Altmetric

Can shared leadership enhance clinical team management? A systematic review

File Description SizeFormat 
LHS03.docxAccepted version169.9 kBMicrosoft WordView/Open
Title page.docxSupporting information73.71 kBMicrosoft WordView/Open
Figure 1.docxSupporting information100.74 kBMicrosoft WordView/Open
Table 1.docxSupporting information52.59 kBMicrosoft WordView/Open
Table 2.docxSupporting information73.87 kBMicrosoft WordView/Open
Supplementary Files 1 and 2.docxSupporting information107.15 kBMicrosoft WordView/Open
Title: Can shared leadership enhance clinical team management? A systematic review
Authors: Aufegger, L
Shariq, O
Bicknell, C
Ashrafian, H
Darzi, A
Item Type: Journal Article
Abstract: Purpose Research in psychology or management science has shown that shared leadership (SL) enhances information sharing, fosters participation and empowers team members within the decision-making processes, ultimately improving the quality of performance outcomes. Little has been done and, thus, less is known of the value and use of SL in acute healthcare teams. The purpose of this study is to (1) explore, identify and critically assess patterns and behaviour of SL in acute healthcare teams; and (2) evaluate to what extent SL may benefit and accomplish safer care in acute patient treatment and healthcare delivery. Design/methodology/approach The authors conducted a review that followed the PRISMA-P reporting guidelines. A variety of sources were searched in April 2018 for studies containing primary research that focused on SL in acute healthcare teams. The outcome of interest was a well-specified assessment of SL, and an evaluation of the extent SL may enhance team performance, lead to safer patient care and healthcare delivery in acute healthcare teams. Findings After the study selection process, 11 out of 1,383 studies were included in the review. Studies used a qualitative, quantitative or mixed-methods approach. Emerging themes based on behavioural observations that contributed to SL were: shared mental model; social support and situational awareness; and psychological safety. High-performing teams showed more SL behaviour, teams with less seniority displayed more traditional leadership styles and SL was associated with increased team satisfaction. Research limitations/implications Evidence to date suggests that SL may be of benefit to improve performance outcomes in acute healthcare team settings. However, the discrepancy of SL assessments within existing studies and their small sample sizes highlights the need for a large, good quality randomized controlled trial to validate this indication. Originality/value Although studies have acknowledged the relevance of SL in healthcare service and delivery, a systematic, evidence-based and robust evaluation of behavioural patterns and the benefits of SL in this field is still missing.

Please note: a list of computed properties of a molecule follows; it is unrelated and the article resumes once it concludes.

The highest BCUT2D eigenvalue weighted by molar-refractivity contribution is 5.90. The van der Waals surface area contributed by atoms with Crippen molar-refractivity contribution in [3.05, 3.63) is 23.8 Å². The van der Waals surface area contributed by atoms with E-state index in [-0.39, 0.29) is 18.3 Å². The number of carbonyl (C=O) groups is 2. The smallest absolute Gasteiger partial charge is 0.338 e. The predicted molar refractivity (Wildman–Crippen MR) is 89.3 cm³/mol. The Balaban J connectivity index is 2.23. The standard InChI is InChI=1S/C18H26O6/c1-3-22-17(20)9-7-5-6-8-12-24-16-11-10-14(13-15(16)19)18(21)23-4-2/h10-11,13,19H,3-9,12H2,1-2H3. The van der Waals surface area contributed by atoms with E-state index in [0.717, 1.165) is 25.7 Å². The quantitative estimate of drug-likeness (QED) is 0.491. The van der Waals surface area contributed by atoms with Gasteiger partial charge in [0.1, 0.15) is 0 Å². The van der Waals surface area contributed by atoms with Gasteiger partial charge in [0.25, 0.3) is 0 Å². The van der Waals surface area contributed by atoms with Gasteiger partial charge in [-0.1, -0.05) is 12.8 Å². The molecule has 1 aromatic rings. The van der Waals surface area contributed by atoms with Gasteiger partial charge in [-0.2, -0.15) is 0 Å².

Issue Date: 7-May-2019
Date of Acceptance: 3-Dec-2018
URI: http://hdl.handle.net/10044/1/70107
DOI: https://dx.doi.org/10.1108/LHS-06-2018-0033
ISSN: 1751-1879
Publisher: Emerald
Start Page: 309
End Page: 335
Journal / Book Title: Leadership in Health Services
Volume: 32
Issue: 2
Copyright Statement: © Emerald Publishing Limited 2019. Published by Emerald Publishing Limited. Licensed re-use rights only
Sponsor/Funder: Imperial College Healthcare NHS Trust- BRC Funding
National Institute of Health Research
Funder's Grant Number: RDB04
Keywords: Science & Technology
Life Sciences & Biomedicine
Health Policy & Services
Health Care Sciences & Services
Performance
Leadership
Evaluation
Health services
DISTRIBUTED LEADERSHIP
PSYCHOLOGICAL SAFETY
NONTECHNICAL SKILLS
SITUATION AWARENESS
TRANSACTIVE MEMORY
OPERATING-ROOM
CULTURE
PERCEPTIONS
PERFORMANCE
HOSPITALS
Evaluation
Health services
Leadership
Performance
Science & Technology
Life Sciences & Biomedicine
Health Policy & Services
Health Care Sciences & Services
Performance
Leadership
Evaluation
Health services
DISTRIBUTED LEADERSHIP
PSYCHOLOGICAL SAFETY
NONTECHNICAL SKILLS
SITUATION AWARENESS
TRANSACTIVE MEMORY
OPERATING-ROOM
CULTURE
PERCEPTIONS
PERFORMANCE
HOSPITALS
15 Commerce, Management, Tourism and Services
Publication Status: Published
Online Publication Date: 2019-05-07
Appears in Collections:Division of Surgery
Faculty of Medicine



Items in DSpace are protected by copyright, with all rights reserved, unless otherwise indicated.

Creative Commons